Among New York Attorney General Eric Schneiderman's potential replacements is Alphonso David, Gov. Andrew Cuomo's chief counsel, LGBTQ Nation noted. David's appointment would be a particularly pointed statement by the state legislature, which will name Schneiderman's successor—in addition to being a gay Black man, David is the son of immigrants. Born in the United States, David was raised in Liberia; after his father was jailed in a military coup, the family sought asylum in the States, and it was granted because David was a U.S. citizen.

The Kansas Legislature approved a bill that allows faith-based adoption agencies to turn away gay and lesbian couples based on religious beliefs, and Republican Gov. Jeff Colyer said he would sign it, Reuters reported. Under the measure, the Kansas Department for Children and Families cannot block any foster or adoption agency, including those that receive public funds, from participating in its programs only because it refuses to adopt or place children with LGBT people. Seven states have similar laws on the books, according to Human Rights Watch.

The four young men accused of attacking a gay couple on South Beach face stiffer penalties after prosecutors charged them under Florida's hate-crime enhancement law, the Miami Herald reported. The group was charged with aggravated battery committed with prejudice, which means each could face up to 30 years in prison if convicted of the attack that took place during Miami Beach's annual gay-pride parade. Lopez and his companions, Luis M. Alonso Piovet, 20; Adonis Diaz, 21; and Pablo Reinaldo Romo-Figueroa, 21, began to call the victims "maricones," an anti-gay slur in Spanish; video shows they then repeatedly punched the two victims, Rene Chalarca and Dmitry Logunov, in the face, causing cuts and bruises.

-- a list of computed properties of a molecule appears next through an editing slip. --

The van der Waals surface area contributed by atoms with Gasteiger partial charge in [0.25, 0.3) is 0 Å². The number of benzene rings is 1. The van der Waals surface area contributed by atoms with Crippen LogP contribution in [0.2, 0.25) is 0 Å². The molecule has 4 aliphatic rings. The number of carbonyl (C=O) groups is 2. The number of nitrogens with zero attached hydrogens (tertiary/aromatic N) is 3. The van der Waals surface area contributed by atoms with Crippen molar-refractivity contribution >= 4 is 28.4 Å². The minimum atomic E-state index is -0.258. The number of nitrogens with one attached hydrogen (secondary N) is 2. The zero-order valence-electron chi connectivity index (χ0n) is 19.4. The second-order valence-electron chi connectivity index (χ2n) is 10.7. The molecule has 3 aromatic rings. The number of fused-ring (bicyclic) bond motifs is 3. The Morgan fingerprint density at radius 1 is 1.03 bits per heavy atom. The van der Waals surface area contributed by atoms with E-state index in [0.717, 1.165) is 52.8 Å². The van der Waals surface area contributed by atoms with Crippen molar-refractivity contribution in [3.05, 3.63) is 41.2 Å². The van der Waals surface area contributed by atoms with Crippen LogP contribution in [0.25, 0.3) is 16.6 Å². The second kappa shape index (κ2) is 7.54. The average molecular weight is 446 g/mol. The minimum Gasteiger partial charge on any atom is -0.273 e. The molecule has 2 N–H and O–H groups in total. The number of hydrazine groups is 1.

In Houston, Ben and Rene Ruiz, who were in the midst of a divorce, died in a murder-suicide inside a million-dollar home near the Galleria, reported. Authorities said police were called to the home for a welfare check after a close and longtime friend of the couple got a disturbing text. The couple, who have been common-law married since 1996, have a marriage license from 2016 but recently filed for divorce in March.

Domestic terrorist Mark Anthony Conditt was a user of Grindr, police have revealed—despite his history of homophobic blog posts, PinkNews reported. Conditt was responsible for a series of bomb attacks in Austin, Texas, in March, killing two people and injuring six. He killed himself in an explosion on March 21, detonating a bomb in his car as he was pulled over by police.

Former California Gov. George Deukmejian died May 8—and Q Voice News stated that he left a decidedly anti-gay legacy. For example, the publication noted, Deukmejian vetoed two bills ( one in 1984 and one in 1986 ) that would have prevented discrimination in employment based on sexual orientation. Also, Deukmejian vetoed a bill in 1986 that would have prevented AIDS patients from being fired or denied housing. Deukmejian—who Bloomberg and other media outlets said more than doubled the size of the prison system in the state during his two terms in office during the 1980s—was 89.

On May 17, Rutgers University—Camden will confer an honorary doctor of laws degree to Anita Hill, a school press release noted. ( In 1991, Hill accused then-nominee for the Supreme Court Clarence Thomas of sexual harassment. ) She is chairing the Commission on Sexual Harassment and Advancing Equality in the Workplace created in late 2017 in response to the surging national crisis regarding sexual harassment, particularly in the media and entertainment industries. Hill will receive her honorary degree from the school at the commencement ceremony for the Rutgers Law School in Camden, where she also will deliver her accepting remarks and the keynote address.

The Mormon church said it will sever its century-old ties with the Boy Scouts of America at the end of next year and place its remaining 425,000 boys into a gospel-focused youth program it is developing, noted. The announcement by The Church of Jesus Christ of Latter-day Saints and Boy Scouts didn't come as a complete surprise after the religion last year removed 185,000 boys between the ages of 14 and 18. The Boy Scouts decided in 2015 to allow gay troop leaders and announced last year it would allow girls in its ranks. In May 2018, the organization said it will change the name of its flagship program next year to Scouts BSA to account for the inclusion of girls.